established "condition of employment" over which the Respondent is
 obligated to bargain.  The cases cited by the General Counsel in support
 of its position are distinguishable in that the past practices involved
 in such cases which rose to, or subsequently ripened into, conditions of
 employment, were practices which did not have their respective origins
 in a Federal Statute.  Thus, the use of the internal mail system and an
 agency's typewriters were practices which were unrelated to any
 particular rights accorded by Federal Statutes.  Such rights or
 practices were the product of the parties historical collective
 bargaining relationship.
    Moreover, the use of the FOIA procedure herein is not a practice
 unique to the Union, but rather is a right accorded to the public at
 large, of which the Union is a member.  Although it is true that the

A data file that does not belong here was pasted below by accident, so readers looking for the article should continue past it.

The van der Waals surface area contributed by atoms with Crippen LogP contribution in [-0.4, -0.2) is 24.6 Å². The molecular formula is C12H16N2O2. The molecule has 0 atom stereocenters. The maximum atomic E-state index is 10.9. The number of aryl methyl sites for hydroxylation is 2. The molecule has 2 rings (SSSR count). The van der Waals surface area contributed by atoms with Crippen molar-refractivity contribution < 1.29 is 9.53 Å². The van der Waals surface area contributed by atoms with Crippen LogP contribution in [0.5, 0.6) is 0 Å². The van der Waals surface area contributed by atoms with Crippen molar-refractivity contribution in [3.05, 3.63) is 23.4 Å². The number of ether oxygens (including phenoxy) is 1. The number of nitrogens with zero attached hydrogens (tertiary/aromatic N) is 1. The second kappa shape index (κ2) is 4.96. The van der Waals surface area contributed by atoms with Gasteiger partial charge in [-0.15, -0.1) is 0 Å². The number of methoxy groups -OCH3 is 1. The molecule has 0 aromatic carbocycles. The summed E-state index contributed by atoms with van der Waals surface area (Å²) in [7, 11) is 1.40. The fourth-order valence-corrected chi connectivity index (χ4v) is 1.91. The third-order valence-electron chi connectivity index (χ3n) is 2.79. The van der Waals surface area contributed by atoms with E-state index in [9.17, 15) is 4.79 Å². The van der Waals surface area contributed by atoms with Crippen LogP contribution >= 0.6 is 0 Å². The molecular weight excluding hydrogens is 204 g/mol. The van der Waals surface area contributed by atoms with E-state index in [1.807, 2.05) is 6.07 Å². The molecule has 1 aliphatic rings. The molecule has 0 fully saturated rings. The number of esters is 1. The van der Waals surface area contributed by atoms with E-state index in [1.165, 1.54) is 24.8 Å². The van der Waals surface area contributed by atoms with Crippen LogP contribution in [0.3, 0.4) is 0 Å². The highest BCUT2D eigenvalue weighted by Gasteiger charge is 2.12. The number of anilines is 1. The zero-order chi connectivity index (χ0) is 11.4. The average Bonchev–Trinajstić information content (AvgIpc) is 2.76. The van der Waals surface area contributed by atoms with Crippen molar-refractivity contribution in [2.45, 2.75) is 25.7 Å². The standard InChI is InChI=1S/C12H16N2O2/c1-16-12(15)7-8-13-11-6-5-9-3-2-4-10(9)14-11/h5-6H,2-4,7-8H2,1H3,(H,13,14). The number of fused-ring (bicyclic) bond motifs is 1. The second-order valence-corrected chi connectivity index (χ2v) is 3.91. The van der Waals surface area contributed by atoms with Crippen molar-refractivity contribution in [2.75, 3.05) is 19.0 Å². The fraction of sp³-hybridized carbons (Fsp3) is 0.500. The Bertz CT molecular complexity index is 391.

Union was granted numerous requests for information free of charge for
 approximately fifteen months, there is no showing that the granting of
 such free information was in any way related to its status as the
 exclusive representative of Respondent's employees rather than its
 standing or status as a member of the general public.  In such
 circumstances it is only entitled to the rights which flow from the FOIA
 Statute to the General Public.  To hold otherwise would result in giving
 the Union preferential status over other members of the general public.
    In this latter respect, the provisions of the FOIA make it clear that
 while an agency is encouraged to make documents or information available
 at little or no fees, an agency may in its discretion charge for the
 direct cost involved in making the search and duplication necessitated
 by the information request.  To the extent that one may argue that
 Respondent's action in charging for multiple requests is violative of
 the FOIA provisions, the Union's only recourse is utilization of the
 appeals procedure set forth in the FOIA, the final step of which is the